When the tractorcade ended, the farmers realized they had built a movement and they needed to plan a way to sustain it. David explains, "AAM realized that we needed to open an office and have a continued presence [in Washington D.C.]." That August they held a national meeting in Oklahoma City and decided to charter and organize AAM as an official organization. Marvin Meek was made the first president and an office opened in Washington D.C.
Back in Texas, David went back to farming but soon Governor Clements appointed him as the Texas representative of agriculture to Washington D.C. "He told me, ‘Senter, take the offer today or it’s off the table.’" said David. "I was farming 1,000 acres and so he didn’t think I would take it. He called my bluff and I called his." David took the position and in January of 1980 he moved his wife and four kids to the Capitol.
After arriving, AAM offered him their first paid position and that was where he worked until he retired in 1992. "I did a lot of lobbying on behalf of family farmers, traveling, and speaking at meetings. I was able to work with so many different organizations," said David. Through this role with AAM, David was able to sit down with Willie Nelson when he first had the idea to hold a concert to benefit family farmers.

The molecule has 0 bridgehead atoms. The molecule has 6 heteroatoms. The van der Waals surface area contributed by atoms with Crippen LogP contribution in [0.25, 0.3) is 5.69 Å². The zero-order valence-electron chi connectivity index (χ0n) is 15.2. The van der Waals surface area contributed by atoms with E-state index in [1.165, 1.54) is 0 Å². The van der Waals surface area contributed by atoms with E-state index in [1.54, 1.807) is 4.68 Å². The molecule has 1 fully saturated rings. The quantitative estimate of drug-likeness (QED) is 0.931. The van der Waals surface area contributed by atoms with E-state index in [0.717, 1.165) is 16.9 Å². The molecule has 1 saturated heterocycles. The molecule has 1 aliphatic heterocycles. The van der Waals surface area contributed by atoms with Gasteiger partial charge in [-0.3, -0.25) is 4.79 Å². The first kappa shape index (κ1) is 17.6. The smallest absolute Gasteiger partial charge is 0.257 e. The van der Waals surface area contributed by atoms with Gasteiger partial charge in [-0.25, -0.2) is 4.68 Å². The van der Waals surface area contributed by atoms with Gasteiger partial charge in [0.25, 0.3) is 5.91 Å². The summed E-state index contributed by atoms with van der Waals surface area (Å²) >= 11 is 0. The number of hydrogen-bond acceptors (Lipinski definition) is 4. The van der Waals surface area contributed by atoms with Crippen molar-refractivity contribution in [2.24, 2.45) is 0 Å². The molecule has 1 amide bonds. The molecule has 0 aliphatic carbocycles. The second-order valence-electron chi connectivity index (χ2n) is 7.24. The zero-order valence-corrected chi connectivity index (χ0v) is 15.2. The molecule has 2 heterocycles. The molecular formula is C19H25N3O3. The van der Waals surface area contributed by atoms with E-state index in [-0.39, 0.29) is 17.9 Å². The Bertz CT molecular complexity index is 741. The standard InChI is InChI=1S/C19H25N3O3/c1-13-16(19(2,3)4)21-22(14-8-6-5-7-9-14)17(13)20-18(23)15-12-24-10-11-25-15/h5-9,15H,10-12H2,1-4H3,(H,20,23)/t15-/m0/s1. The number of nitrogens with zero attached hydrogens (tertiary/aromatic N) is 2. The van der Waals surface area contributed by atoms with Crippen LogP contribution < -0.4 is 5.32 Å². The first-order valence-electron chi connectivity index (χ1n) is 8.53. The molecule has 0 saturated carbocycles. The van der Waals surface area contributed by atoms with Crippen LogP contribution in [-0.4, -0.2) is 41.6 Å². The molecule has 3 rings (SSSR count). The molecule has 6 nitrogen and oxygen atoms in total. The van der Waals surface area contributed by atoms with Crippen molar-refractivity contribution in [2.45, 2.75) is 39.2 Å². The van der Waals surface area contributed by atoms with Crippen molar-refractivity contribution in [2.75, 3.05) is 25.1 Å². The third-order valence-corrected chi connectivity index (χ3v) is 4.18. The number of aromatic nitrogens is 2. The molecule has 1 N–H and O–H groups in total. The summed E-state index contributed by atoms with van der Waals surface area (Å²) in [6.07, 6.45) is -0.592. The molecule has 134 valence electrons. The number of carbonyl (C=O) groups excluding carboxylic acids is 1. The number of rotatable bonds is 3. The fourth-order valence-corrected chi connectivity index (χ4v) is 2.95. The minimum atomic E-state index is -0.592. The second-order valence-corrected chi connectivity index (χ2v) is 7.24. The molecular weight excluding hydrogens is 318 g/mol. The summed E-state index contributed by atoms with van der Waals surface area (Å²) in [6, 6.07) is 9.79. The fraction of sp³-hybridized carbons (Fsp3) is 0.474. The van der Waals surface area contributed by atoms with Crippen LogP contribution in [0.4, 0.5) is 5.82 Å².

David has worked with Farm Aid from the very beginning (about 10 days before the first concert on September 22, 1985). He has attended every Farm Aid concert since then, as well as all of the major Farm Aid events. His insight is incredibly valuable, having been a farmer himself and understanding the needs of farmers and also knowing how Washington works. David also helps to get the word out to farmers about Farm Aid and our work, like the 1986 United Farmer and Rancher Congress. That Congress brought nearly 2,000 farmers from across the country together for three days to create a family farm-centered vision of agriculture that farmers could take back to their home districts and demand from their representatives.
Advocacy work like David’s has shaped the type of help that farmers have received and continue to receive from farm support groups across the nation. "Back in the farm crisis in the mid ‘80s most of the effort was in hotlines and counseling services and there were so many suicides and the financial pressure was breaking up families," said David. "One of the things we figured out was that the urban families had support networks in place, like food pantries and counseling to help them out, but the rural families didn’t have that. So with the help of Farm Aid, a support network across the country was created for the families in these rural areas."
Even though he is now retired from AAM, David is still very much active and informed. He does pro bono work on agriculture and renewable energy issues. He has seen what works and what doesn’t, and he has some new hope. "I think that we have to continue to work with this new administration to see where they are going to go and what they are willing to do," said David.
But even more important than looking to the government to make change happen—which is known to take more than a little while—farmers and individuals need to look right in their own neighborhoods for support. "We have to continue to reach out to local community leaders," said David, "because a lot of what we need to do needs local support."Date: 10/28/2009